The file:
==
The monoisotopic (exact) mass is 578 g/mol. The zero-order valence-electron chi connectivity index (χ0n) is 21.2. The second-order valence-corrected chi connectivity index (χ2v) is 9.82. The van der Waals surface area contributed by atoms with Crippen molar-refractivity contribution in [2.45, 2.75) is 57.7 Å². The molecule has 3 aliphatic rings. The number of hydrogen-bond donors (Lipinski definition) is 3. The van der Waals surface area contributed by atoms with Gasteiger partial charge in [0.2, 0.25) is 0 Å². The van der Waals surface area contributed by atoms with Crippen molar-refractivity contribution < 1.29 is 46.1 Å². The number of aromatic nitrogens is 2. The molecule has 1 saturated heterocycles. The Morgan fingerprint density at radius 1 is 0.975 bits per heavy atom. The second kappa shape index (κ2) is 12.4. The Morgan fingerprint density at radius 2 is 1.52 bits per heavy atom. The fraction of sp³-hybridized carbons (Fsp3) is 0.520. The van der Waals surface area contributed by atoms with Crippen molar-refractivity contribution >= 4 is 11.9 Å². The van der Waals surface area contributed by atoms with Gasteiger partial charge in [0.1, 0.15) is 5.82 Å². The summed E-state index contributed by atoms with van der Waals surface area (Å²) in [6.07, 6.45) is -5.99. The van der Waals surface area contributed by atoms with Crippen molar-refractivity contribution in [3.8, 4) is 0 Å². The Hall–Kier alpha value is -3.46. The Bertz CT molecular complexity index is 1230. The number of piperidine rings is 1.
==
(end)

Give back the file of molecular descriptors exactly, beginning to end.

The monoisotopic (exact) mass is 578 g/mol. The zero-order valence-electron chi connectivity index (χ0n) is 21.2. The second-order valence-corrected chi connectivity index (χ2v) is 9.82. The van der Waals surface area contributed by atoms with Crippen molar-refractivity contribution in [2.45, 2.75) is 57.7 Å². The molecule has 3 aliphatic rings. The number of hydrogen-bond donors (Lipinski definition) is 3. The van der Waals surface area contributed by atoms with Gasteiger partial charge in [0.2, 0.25) is 0 Å². The van der Waals surface area contributed by atoms with Crippen molar-refractivity contribution < 1.29 is 46.1 Å². The number of aromatic nitrogens is 2. The molecule has 1 saturated heterocycles. The Morgan fingerprint density at radius 1 is 0.975 bits per heavy atom. The second kappa shape index (κ2) is 12.4. The Morgan fingerprint density at radius 2 is 1.52 bits per heavy atom. The fraction of sp³-hybridized carbons (Fsp3) is 0.520. The van der Waals surface area contributed by atoms with Crippen molar-refractivity contribution >= 4 is 11.9 Å². The van der Waals surface area contributed by atoms with Gasteiger partial charge in [0.1, 0.15) is 5.82 Å². The summed E-state index contributed by atoms with van der Waals surface area (Å²) in [6.07, 6.45) is -5.99. The van der Waals surface area contributed by atoms with Crippen molar-refractivity contribution in [3.8, 4) is 0 Å². The Hall–Kier alpha value is -3.46. The Bertz CT molecular complexity index is 1230. The number of piperidine rings is 1.